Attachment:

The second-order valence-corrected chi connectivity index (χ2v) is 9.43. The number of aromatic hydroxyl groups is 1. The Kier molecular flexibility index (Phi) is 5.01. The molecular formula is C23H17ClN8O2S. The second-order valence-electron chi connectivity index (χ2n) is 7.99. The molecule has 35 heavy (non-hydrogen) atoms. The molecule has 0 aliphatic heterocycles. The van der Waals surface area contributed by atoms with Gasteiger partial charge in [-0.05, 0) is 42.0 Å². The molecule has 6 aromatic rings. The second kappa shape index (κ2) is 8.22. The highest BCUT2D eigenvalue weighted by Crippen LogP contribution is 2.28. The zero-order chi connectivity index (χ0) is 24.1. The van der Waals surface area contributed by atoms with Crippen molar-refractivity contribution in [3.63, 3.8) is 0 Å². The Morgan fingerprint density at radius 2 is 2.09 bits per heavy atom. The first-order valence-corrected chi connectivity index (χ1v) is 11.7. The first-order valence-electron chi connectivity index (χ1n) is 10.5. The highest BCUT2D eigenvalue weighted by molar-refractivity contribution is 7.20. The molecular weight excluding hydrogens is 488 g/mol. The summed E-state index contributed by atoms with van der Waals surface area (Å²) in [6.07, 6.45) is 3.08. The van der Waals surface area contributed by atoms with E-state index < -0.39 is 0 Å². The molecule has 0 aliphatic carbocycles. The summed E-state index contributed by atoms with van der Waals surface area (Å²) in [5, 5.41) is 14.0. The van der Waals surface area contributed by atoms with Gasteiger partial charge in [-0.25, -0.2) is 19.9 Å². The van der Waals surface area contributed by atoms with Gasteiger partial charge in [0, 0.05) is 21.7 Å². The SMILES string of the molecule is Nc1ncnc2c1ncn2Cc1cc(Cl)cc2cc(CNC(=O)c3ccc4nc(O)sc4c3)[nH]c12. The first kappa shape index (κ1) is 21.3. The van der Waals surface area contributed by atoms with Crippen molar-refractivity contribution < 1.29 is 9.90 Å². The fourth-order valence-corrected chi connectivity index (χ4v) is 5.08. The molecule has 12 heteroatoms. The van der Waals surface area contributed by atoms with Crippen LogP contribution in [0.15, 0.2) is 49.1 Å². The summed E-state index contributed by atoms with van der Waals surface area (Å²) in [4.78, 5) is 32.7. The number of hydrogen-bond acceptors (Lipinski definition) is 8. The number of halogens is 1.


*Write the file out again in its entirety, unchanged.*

The second-order valence-corrected chi connectivity index (χ2v) is 9.43. The number of aromatic hydroxyl groups is 1. The Kier molecular flexibility index (Phi) is 5.01. The molecular formula is C23H17ClN8O2S. The second-order valence-electron chi connectivity index (χ2n) is 7.99. The molecule has 35 heavy (non-hydrogen) atoms. The molecule has 0 aliphatic heterocycles. The van der Waals surface area contributed by atoms with Gasteiger partial charge in [-0.05, 0) is 42.0 Å². The molecule has 6 aromatic rings. The second kappa shape index (κ2) is 8.22. The highest BCUT2D eigenvalue weighted by Crippen LogP contribution is 2.28. The zero-order chi connectivity index (χ0) is 24.1. The van der Waals surface area contributed by atoms with Crippen molar-refractivity contribution in [3.63, 3.8) is 0 Å². The Morgan fingerprint density at radius 2 is 2.09 bits per heavy atom. The first-order valence-corrected chi connectivity index (χ1v) is 11.7. The first-order valence-electron chi connectivity index (χ1n) is 10.5. The highest BCUT2D eigenvalue weighted by molar-refractivity contribution is 7.20. The molecular weight excluding hydrogens is 488 g/mol. The summed E-state index contributed by atoms with van der Waals surface area (Å²) in [6.07, 6.45) is 3.08. The van der Waals surface area contributed by atoms with E-state index < -0.39 is 0 Å². The molecule has 0 aliphatic carbocycles. The summed E-state index contributed by atoms with van der Waals surface area (Å²) in [5, 5.41) is 14.0. The van der Waals surface area contributed by atoms with Gasteiger partial charge in [-0.25, -0.2) is 19.9 Å². The van der Waals surface area contributed by atoms with Gasteiger partial charge in [0, 0.05) is 21.7 Å². The SMILES string of the molecule is Nc1ncnc2c1ncn2Cc1cc(Cl)cc2cc(CNC(=O)c3ccc4nc(O)sc4c3)[nH]c12. The first kappa shape index (κ1) is 21.3. The van der Waals surface area contributed by atoms with Crippen molar-refractivity contribution < 1.29 is 9.90 Å². The fourth-order valence-corrected chi connectivity index (χ4v) is 5.08. The molecule has 12 heteroatoms. The van der Waals surface area contributed by atoms with Crippen LogP contribution in [0.15, 0.2) is 49.1 Å². The summed E-state index contributed by atoms with van der Waals surface area (Å²) in [4.78, 5) is 32.7. The number of hydrogen-bond acceptors (Lipinski definition) is 8. The number of halogens is 1.